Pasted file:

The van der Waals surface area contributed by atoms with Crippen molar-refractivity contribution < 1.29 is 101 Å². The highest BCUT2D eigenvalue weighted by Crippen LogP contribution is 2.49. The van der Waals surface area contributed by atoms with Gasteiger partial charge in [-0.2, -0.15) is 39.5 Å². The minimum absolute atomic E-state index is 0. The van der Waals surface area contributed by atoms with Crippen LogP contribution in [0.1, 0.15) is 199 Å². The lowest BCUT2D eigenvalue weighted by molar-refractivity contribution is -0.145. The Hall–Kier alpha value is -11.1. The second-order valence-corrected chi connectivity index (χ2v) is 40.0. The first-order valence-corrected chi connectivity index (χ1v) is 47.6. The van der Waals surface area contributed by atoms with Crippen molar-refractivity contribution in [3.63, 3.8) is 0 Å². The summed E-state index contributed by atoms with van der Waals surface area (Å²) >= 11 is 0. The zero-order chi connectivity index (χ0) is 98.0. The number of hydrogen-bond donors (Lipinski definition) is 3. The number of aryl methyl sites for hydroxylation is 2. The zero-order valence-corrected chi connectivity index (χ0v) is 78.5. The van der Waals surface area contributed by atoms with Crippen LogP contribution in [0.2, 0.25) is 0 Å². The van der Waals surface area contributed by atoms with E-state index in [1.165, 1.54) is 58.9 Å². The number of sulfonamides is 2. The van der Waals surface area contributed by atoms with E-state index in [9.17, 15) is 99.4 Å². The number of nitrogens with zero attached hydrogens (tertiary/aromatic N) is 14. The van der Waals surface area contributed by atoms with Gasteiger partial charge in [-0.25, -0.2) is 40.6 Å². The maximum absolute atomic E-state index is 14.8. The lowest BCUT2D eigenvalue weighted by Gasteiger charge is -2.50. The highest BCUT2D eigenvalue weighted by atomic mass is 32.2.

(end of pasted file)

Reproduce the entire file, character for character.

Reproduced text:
The van der Waals surface area contributed by atoms with Crippen molar-refractivity contribution < 1.29 is 101 Å². The highest BCUT2D eigenvalue weighted by Crippen LogP contribution is 2.49. The van der Waals surface area contributed by atoms with Gasteiger partial charge in [-0.2, -0.15) is 39.5 Å². The minimum absolute atomic E-state index is 0. The van der Waals surface area contributed by atoms with Crippen LogP contribution in [0.1, 0.15) is 199 Å². The lowest BCUT2D eigenvalue weighted by molar-refractivity contribution is -0.145. The Hall–Kier alpha value is -11.1. The second-order valence-corrected chi connectivity index (χ2v) is 40.0. The first-order valence-corrected chi connectivity index (χ1v) is 47.6. The van der Waals surface area contributed by atoms with Crippen molar-refractivity contribution in [3.63, 3.8) is 0 Å². The summed E-state index contributed by atoms with van der Waals surface area (Å²) >= 11 is 0. The zero-order chi connectivity index (χ0) is 98.0. The number of hydrogen-bond donors (Lipinski definition) is 3. The number of aryl methyl sites for hydroxylation is 2. The zero-order valence-corrected chi connectivity index (χ0v) is 78.5. The van der Waals surface area contributed by atoms with Crippen LogP contribution in [0.2, 0.25) is 0 Å². The van der Waals surface area contributed by atoms with E-state index in [1.165, 1.54) is 58.9 Å². The number of sulfonamides is 2. The van der Waals surface area contributed by atoms with E-state index in [9.17, 15) is 99.4 Å². The number of nitrogens with zero attached hydrogens (tertiary/aromatic N) is 14. The van der Waals surface area contributed by atoms with Gasteiger partial charge in [-0.25, -0.2) is 40.6 Å². The maximum absolute atomic E-state index is 14.8. The lowest BCUT2D eigenvalue weighted by Gasteiger charge is -2.50. The highest BCUT2D eigenvalue weighted by atomic mass is 32.2.